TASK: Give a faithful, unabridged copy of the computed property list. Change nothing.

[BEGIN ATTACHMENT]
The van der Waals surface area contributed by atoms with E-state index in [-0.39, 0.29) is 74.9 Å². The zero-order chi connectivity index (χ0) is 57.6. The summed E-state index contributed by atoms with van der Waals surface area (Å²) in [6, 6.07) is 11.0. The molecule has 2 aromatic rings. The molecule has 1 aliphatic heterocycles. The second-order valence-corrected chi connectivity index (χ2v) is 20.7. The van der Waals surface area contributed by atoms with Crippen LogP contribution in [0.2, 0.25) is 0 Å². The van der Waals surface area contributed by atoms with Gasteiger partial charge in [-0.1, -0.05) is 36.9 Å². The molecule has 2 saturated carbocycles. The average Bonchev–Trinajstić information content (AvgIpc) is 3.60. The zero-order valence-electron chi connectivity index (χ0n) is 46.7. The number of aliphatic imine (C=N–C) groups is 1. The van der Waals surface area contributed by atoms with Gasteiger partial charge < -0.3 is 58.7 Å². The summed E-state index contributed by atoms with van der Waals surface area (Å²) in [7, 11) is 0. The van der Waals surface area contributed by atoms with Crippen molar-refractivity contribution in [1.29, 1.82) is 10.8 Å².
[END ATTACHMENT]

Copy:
The van der Waals surface area contributed by atoms with E-state index in [-0.39, 0.29) is 74.9 Å². The zero-order chi connectivity index (χ0) is 57.6. The summed E-state index contributed by atoms with van der Waals surface area (Å²) in [6, 6.07) is 11.0. The molecule has 2 aromatic rings. The molecule has 1 aliphatic heterocycles. The second-order valence-corrected chi connectivity index (χ2v) is 20.7. The van der Waals surface area contributed by atoms with Crippen LogP contribution in [0.2, 0.25) is 0 Å². The van der Waals surface area contributed by atoms with Gasteiger partial charge in [-0.1, -0.05) is 36.9 Å². The molecule has 2 saturated carbocycles. The average Bonchev–Trinajstić information content (AvgIpc) is 3.60. The zero-order valence-electron chi connectivity index (χ0n) is 46.7. The number of aliphatic imine (C=N–C) groups is 1. The van der Waals surface area contributed by atoms with Gasteiger partial charge < -0.3 is 58.7 Å². The summed E-state index contributed by atoms with van der Waals surface area (Å²) in [7, 11) is 0. The van der Waals surface area contributed by atoms with Crippen molar-refractivity contribution in [1.29, 1.82) is 10.8 Å².